If you have used the Firefox web browser for some time and followed its development, you may have noticed the term WebRender being used occasionally in Firefox release notes. Mozilla published a technical and detailed explanation of its WebRender plans in 2017, and it is a good start to get a basic understanding of what WebRender is and how it is designed to improve the performance of the Firefox web browser.
The organization ran a WebRender study in Firefox Nightly in 2018. WebRender is designed to improve the performance of the rendering process in Firefox. It uses the GPU, the graphics processing unit, for that if available, but may also use the CPU if that is not possible. Mozilla started to roll out WebRender for certain configurations some time ago, but it is not obvious if the technology is enabled, and whether it uses the hardware or software acceleration.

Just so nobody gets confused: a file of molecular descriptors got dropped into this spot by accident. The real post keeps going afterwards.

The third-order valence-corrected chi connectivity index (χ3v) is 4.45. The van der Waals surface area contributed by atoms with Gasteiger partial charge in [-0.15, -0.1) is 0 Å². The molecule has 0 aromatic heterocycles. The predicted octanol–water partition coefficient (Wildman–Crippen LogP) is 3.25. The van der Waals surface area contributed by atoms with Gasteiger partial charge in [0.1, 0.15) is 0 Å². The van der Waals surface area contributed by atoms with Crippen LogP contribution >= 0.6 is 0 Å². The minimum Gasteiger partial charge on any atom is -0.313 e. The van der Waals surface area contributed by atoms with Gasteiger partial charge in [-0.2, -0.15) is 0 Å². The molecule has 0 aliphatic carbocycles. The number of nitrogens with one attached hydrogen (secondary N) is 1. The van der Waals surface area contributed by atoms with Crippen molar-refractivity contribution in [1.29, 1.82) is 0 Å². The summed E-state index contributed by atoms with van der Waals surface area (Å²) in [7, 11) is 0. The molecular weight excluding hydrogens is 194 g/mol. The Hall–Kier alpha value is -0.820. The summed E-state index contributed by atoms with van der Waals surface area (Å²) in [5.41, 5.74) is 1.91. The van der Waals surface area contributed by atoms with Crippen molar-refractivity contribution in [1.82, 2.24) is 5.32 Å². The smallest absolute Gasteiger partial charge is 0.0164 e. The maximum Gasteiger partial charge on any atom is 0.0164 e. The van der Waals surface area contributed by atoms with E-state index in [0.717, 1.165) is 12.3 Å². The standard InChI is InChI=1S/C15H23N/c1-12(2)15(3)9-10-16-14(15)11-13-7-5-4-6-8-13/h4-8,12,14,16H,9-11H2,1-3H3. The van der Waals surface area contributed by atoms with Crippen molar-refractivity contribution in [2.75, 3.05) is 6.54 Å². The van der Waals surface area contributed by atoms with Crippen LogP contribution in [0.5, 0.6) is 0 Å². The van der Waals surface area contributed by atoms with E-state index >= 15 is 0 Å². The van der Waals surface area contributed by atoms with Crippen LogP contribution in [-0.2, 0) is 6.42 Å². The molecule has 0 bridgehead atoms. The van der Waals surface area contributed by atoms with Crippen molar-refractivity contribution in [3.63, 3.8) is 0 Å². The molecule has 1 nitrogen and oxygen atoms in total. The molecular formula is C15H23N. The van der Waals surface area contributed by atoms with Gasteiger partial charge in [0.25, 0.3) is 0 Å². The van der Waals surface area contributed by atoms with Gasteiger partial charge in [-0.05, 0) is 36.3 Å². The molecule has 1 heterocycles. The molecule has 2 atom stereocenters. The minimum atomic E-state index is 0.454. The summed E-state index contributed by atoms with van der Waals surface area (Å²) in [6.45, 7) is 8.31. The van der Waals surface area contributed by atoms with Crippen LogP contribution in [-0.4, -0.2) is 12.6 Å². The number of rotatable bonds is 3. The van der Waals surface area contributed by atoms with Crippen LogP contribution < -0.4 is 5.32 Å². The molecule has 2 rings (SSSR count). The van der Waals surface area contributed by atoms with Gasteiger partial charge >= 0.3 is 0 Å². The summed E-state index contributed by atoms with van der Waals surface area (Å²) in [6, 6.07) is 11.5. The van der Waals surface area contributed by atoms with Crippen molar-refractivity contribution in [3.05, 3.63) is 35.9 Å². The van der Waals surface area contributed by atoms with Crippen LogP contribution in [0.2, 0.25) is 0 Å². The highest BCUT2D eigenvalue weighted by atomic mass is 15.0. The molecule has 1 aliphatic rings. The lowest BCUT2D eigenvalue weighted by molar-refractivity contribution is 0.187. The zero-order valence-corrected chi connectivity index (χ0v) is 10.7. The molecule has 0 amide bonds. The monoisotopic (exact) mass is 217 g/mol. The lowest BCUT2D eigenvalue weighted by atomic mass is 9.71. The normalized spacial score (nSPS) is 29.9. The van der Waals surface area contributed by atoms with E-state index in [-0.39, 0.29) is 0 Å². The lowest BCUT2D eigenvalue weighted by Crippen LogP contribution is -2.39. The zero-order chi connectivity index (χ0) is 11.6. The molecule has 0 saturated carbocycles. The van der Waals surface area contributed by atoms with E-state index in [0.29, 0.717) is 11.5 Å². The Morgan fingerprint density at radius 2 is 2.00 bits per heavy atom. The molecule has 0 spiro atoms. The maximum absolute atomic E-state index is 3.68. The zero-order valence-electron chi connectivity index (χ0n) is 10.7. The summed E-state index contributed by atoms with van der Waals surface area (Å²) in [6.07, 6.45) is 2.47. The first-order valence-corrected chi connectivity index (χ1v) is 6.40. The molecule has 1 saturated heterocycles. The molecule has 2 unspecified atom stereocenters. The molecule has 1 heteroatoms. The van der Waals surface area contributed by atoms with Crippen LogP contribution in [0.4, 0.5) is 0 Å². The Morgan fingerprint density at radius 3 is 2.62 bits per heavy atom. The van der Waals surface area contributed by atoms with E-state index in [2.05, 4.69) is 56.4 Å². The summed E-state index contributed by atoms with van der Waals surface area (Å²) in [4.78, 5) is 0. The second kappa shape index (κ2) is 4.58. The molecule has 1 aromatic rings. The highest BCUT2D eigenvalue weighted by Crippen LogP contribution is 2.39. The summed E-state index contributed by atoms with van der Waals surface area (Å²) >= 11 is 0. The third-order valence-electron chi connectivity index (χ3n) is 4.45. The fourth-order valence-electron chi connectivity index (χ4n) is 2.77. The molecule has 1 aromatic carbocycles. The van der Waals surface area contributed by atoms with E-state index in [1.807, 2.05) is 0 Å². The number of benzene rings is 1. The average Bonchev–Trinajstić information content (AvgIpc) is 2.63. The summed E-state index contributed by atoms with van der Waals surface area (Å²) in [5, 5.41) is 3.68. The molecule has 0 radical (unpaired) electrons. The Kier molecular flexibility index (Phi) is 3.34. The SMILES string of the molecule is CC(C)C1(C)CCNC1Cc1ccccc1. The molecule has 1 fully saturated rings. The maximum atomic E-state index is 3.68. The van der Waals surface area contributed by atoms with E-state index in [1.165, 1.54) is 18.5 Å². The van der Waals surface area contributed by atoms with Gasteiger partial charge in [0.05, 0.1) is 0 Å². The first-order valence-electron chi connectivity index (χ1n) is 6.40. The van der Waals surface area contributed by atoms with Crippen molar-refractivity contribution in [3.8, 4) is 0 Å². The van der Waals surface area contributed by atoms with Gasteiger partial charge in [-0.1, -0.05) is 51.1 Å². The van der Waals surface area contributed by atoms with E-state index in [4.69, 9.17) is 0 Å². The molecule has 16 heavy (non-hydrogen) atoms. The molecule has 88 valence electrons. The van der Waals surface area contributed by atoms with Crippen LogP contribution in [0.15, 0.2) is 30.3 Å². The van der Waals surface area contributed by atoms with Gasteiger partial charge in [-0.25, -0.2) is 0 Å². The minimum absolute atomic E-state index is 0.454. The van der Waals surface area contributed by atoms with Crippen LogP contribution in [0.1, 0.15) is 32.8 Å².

In this guide, I'm going to show you how to find out if WebRender is enabled, if hardware or software rendering is used, and how to enable the functionality in Firefox.
Your first option is to use the troubleshooting page of the Firefox web browser. Here is how that is done:
What if you want to enable or disable WebRender, or check if hardware acceleration or the software renderer is used?
To sum it up:
You may want to test different configurations to find out which works best for you. WebRender is not yet available for all hardware configurations and systems; you can check out Mozilla's Wiki page on the status of WebRender.
Now You: Is WebRender enabled on your system?Advertisement
Ghacks is a technology news blog that was founded in 2005 by Martin Brinkmann. It has since then become one of the most popular tech news sites on the Internet with five authors and regular contributions from freelance writers.